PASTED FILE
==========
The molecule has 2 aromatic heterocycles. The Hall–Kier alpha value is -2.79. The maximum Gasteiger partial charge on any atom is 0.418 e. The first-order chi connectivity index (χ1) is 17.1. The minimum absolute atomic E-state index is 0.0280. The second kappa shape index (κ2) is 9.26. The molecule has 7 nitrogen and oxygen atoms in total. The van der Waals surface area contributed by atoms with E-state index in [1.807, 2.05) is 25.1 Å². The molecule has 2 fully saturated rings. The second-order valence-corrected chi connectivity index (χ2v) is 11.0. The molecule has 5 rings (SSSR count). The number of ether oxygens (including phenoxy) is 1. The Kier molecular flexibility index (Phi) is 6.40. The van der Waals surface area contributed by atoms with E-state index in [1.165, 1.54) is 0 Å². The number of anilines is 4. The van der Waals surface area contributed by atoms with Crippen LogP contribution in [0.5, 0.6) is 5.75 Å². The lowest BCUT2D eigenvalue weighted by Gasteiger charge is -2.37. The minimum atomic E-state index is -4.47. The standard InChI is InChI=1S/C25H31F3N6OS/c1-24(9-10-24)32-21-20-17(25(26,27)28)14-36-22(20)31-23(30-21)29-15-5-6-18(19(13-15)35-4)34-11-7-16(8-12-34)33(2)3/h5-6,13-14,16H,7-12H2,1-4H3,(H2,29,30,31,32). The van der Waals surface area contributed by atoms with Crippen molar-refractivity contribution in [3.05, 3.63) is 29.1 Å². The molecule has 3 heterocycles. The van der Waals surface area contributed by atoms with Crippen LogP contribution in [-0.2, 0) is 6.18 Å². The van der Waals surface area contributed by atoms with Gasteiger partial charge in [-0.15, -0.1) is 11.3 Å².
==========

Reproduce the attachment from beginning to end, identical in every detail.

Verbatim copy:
The molecule has 2 aromatic heterocycles. The Hall–Kier alpha value is -2.79. The maximum Gasteiger partial charge on any atom is 0.418 e. The first-order chi connectivity index (χ1) is 17.1. The minimum absolute atomic E-state index is 0.0280. The second kappa shape index (κ2) is 9.26. The molecule has 7 nitrogen and oxygen atoms in total. The van der Waals surface area contributed by atoms with E-state index in [1.807, 2.05) is 25.1 Å². The molecule has 2 fully saturated rings. The second-order valence-corrected chi connectivity index (χ2v) is 11.0. The molecule has 5 rings (SSSR count). The number of ether oxygens (including phenoxy) is 1. The Kier molecular flexibility index (Phi) is 6.40. The van der Waals surface area contributed by atoms with E-state index in [1.165, 1.54) is 0 Å². The number of anilines is 4. The van der Waals surface area contributed by atoms with Crippen LogP contribution in [0.5, 0.6) is 5.75 Å². The lowest BCUT2D eigenvalue weighted by Gasteiger charge is -2.37. The minimum atomic E-state index is -4.47. The standard InChI is InChI=1S/C25H31F3N6OS/c1-24(9-10-24)32-21-20-17(25(26,27)28)14-36-22(20)31-23(30-21)29-15-5-6-18(19(13-15)35-4)34-11-7-16(8-12-34)33(2)3/h5-6,13-14,16H,7-12H2,1-4H3,(H2,29,30,31,32). The van der Waals surface area contributed by atoms with Crippen molar-refractivity contribution in [3.05, 3.63) is 29.1 Å². The molecule has 3 heterocycles. The van der Waals surface area contributed by atoms with Crippen LogP contribution in [-0.2, 0) is 6.18 Å². The van der Waals surface area contributed by atoms with Gasteiger partial charge in [-0.15, -0.1) is 11.3 Å².